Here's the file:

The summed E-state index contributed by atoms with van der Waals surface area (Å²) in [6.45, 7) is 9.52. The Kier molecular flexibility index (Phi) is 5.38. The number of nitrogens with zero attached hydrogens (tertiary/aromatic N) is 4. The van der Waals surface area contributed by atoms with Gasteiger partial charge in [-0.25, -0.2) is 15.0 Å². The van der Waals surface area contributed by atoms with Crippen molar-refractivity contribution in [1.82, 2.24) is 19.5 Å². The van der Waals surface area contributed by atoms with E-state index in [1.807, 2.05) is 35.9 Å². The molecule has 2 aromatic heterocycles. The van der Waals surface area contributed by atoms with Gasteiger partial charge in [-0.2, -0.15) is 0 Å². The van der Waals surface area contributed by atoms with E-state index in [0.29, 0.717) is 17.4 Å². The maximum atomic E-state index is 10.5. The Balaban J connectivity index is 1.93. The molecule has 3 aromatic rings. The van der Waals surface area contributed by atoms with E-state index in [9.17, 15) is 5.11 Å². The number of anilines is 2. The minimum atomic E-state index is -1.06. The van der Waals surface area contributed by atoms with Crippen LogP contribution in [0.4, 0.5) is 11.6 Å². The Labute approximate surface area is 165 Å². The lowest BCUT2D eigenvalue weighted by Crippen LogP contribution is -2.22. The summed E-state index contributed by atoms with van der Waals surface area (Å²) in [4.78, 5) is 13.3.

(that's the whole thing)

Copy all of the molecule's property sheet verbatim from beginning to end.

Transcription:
The summed E-state index contributed by atoms with van der Waals surface area (Å²) in [6.45, 7) is 9.52. The Kier molecular flexibility index (Phi) is 5.38. The number of nitrogens with zero attached hydrogens (tertiary/aromatic N) is 4. The van der Waals surface area contributed by atoms with Gasteiger partial charge in [-0.25, -0.2) is 15.0 Å². The van der Waals surface area contributed by atoms with Crippen molar-refractivity contribution in [1.82, 2.24) is 19.5 Å². The van der Waals surface area contributed by atoms with E-state index in [1.807, 2.05) is 35.9 Å². The molecule has 2 aromatic heterocycles. The van der Waals surface area contributed by atoms with Gasteiger partial charge in [-0.2, -0.15) is 0 Å². The van der Waals surface area contributed by atoms with E-state index in [0.29, 0.717) is 17.4 Å². The maximum atomic E-state index is 10.5. The Balaban J connectivity index is 1.93. The molecule has 3 aromatic rings. The van der Waals surface area contributed by atoms with E-state index in [9.17, 15) is 5.11 Å². The number of anilines is 2. The minimum atomic E-state index is -1.06. The van der Waals surface area contributed by atoms with Crippen LogP contribution in [0.4, 0.5) is 11.6 Å². The Labute approximate surface area is 165 Å². The lowest BCUT2D eigenvalue weighted by Crippen LogP contribution is -2.22. The summed E-state index contributed by atoms with van der Waals surface area (Å²) in [4.78, 5) is 13.3.